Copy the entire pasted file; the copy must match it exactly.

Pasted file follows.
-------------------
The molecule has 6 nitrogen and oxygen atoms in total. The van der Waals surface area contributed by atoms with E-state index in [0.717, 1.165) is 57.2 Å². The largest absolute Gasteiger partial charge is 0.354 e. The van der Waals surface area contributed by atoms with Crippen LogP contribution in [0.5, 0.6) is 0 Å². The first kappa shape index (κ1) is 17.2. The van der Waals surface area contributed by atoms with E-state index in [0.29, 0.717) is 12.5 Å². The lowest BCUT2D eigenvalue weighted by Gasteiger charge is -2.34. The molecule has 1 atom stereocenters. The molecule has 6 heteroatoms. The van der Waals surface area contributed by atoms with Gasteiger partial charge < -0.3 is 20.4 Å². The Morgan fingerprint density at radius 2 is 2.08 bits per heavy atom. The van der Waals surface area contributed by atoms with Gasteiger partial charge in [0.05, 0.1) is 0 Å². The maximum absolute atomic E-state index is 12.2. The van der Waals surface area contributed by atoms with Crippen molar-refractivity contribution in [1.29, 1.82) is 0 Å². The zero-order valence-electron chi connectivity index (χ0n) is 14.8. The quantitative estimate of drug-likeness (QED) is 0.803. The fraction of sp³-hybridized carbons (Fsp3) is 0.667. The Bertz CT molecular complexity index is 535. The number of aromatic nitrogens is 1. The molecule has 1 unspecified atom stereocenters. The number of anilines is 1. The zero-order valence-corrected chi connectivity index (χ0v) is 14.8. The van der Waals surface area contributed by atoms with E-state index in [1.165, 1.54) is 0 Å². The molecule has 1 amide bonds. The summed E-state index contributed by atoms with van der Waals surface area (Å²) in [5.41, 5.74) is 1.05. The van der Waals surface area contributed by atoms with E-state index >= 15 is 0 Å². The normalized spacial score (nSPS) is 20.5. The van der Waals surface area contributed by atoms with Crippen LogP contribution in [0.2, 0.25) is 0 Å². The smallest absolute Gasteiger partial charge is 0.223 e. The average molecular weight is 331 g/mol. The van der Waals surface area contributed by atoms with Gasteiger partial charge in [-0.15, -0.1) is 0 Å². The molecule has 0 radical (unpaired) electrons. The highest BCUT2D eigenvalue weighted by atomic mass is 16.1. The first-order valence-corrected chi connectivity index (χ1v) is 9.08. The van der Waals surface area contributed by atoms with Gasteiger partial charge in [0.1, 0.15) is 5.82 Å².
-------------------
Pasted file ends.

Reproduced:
The molecule has 6 nitrogen and oxygen atoms in total. The van der Waals surface area contributed by atoms with E-state index in [0.717, 1.165) is 57.2 Å². The largest absolute Gasteiger partial charge is 0.354 e. The van der Waals surface area contributed by atoms with Crippen LogP contribution in [0.5, 0.6) is 0 Å². The first kappa shape index (κ1) is 17.2. The van der Waals surface area contributed by atoms with E-state index in [0.29, 0.717) is 12.5 Å². The lowest BCUT2D eigenvalue weighted by Gasteiger charge is -2.34. The molecule has 1 atom stereocenters. The molecule has 6 heteroatoms. The van der Waals surface area contributed by atoms with Gasteiger partial charge < -0.3 is 20.4 Å². The Morgan fingerprint density at radius 2 is 2.08 bits per heavy atom. The van der Waals surface area contributed by atoms with Gasteiger partial charge in [0.05, 0.1) is 0 Å². The maximum absolute atomic E-state index is 12.2. The van der Waals surface area contributed by atoms with Crippen molar-refractivity contribution in [1.29, 1.82) is 0 Å². The zero-order valence-electron chi connectivity index (χ0n) is 14.8. The quantitative estimate of drug-likeness (QED) is 0.803. The fraction of sp³-hybridized carbons (Fsp3) is 0.667. The Bertz CT molecular complexity index is 535. The number of aromatic nitrogens is 1. The molecule has 1 unspecified atom stereocenters. The number of anilines is 1. The zero-order valence-corrected chi connectivity index (χ0v) is 14.8. The van der Waals surface area contributed by atoms with E-state index in [1.165, 1.54) is 0 Å². The molecule has 1 amide bonds. The summed E-state index contributed by atoms with van der Waals surface area (Å²) in [5.41, 5.74) is 1.05. The van der Waals surface area contributed by atoms with E-state index >= 15 is 0 Å². The normalized spacial score (nSPS) is 20.5. The van der Waals surface area contributed by atoms with Crippen LogP contribution in [0.2, 0.25) is 0 Å². The smallest absolute Gasteiger partial charge is 0.223 e. The average molecular weight is 331 g/mol. The van der Waals surface area contributed by atoms with Gasteiger partial charge in [-0.15, -0.1) is 0 Å². The molecule has 0 radical (unpaired) electrons. The highest BCUT2D eigenvalue weighted by atomic mass is 16.1. The first-order valence-corrected chi connectivity index (χ1v) is 9.08. The van der Waals surface area contributed by atoms with Gasteiger partial charge in [0.1, 0.15) is 5.82 Å².